Steering a Steady Course in a Straight Line Is an Ominous task
If I want to be a successful writer, I must: 1/ write and post every day, and 2/ get subscribers to grow that invaluable e-mail list. There are several steps involved in the latter, but I’m slugging along because I know they are right.
Hell, look at their success.
The best way to get from A to Z? Just do it. Don’t waver. Don’t stop.
Trust in the process, and don’t give up.
It’s true. The shortest distance between any two points is a straight line. But it’s difficult to walk the straight and narrow and stay on the path when the destination seems so far away, and you feel like you’re getting slammed on both sides.
It reminds me of my father, giving me driving lessons.
Dad was not only impatient as hell, but he was also a retired Naval Commander who drove through Boston like he was still navigating his destroyer through the Pacific Ocean.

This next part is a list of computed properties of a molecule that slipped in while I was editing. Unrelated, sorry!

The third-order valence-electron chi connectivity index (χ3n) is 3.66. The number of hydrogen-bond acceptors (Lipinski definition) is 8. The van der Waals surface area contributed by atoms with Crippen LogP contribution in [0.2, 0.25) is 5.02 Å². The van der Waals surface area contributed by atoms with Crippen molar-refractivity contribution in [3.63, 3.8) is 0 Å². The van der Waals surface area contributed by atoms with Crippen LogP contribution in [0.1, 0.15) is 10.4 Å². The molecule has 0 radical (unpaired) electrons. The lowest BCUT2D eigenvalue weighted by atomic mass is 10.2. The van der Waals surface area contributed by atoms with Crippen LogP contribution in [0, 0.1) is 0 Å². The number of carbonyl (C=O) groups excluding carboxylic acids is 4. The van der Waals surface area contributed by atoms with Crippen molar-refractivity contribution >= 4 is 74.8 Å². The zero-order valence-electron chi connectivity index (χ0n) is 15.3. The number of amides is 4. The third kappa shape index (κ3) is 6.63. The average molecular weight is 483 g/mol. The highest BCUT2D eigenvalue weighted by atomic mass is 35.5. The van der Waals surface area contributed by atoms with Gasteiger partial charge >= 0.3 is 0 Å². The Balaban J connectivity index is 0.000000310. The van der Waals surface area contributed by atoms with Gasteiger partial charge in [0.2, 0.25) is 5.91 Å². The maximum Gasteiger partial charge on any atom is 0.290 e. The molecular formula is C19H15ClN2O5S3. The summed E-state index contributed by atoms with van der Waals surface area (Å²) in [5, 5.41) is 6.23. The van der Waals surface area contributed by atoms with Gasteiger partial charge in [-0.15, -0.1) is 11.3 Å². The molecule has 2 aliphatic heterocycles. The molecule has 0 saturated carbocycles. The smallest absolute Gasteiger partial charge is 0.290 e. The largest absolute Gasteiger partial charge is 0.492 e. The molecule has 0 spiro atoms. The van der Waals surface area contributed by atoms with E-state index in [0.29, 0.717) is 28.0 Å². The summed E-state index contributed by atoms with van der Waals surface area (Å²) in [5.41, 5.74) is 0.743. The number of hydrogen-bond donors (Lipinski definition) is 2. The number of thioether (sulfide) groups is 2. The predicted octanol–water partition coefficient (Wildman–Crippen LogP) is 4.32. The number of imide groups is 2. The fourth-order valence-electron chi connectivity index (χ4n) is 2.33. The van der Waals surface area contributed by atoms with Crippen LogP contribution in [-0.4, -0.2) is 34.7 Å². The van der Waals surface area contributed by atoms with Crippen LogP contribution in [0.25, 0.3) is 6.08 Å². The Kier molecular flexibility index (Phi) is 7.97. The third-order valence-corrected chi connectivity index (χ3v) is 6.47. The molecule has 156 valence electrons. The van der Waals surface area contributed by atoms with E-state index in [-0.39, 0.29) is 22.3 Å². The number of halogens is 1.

And I was part of the crew. Commands were to be followed, not questioned.
He insisted that the person driving toward me was entitled to the full use of his/her/their lane, and I was to get as close as possible to the parked cars to give them room.
People in Boston park as crazy as they drive. Some are against the curb while others take the full six inches allowed by law — no straight line.
But that didn’t phase dad.
The idea was to pick the car sticking out the furthest and draw a ‘fall line’ and,
“Steer a steady course!”
So you’d envision that straight line, inch closer and sigh with relief when you cleared a row of parked cars without a collision.
And that’s kind of where I am now.
It’s getting tough, the numbers (claps/views) aren’t there. There’s a new follower, but they didn’t read anything. Or they read something and didn’t clap, didn’t highlight.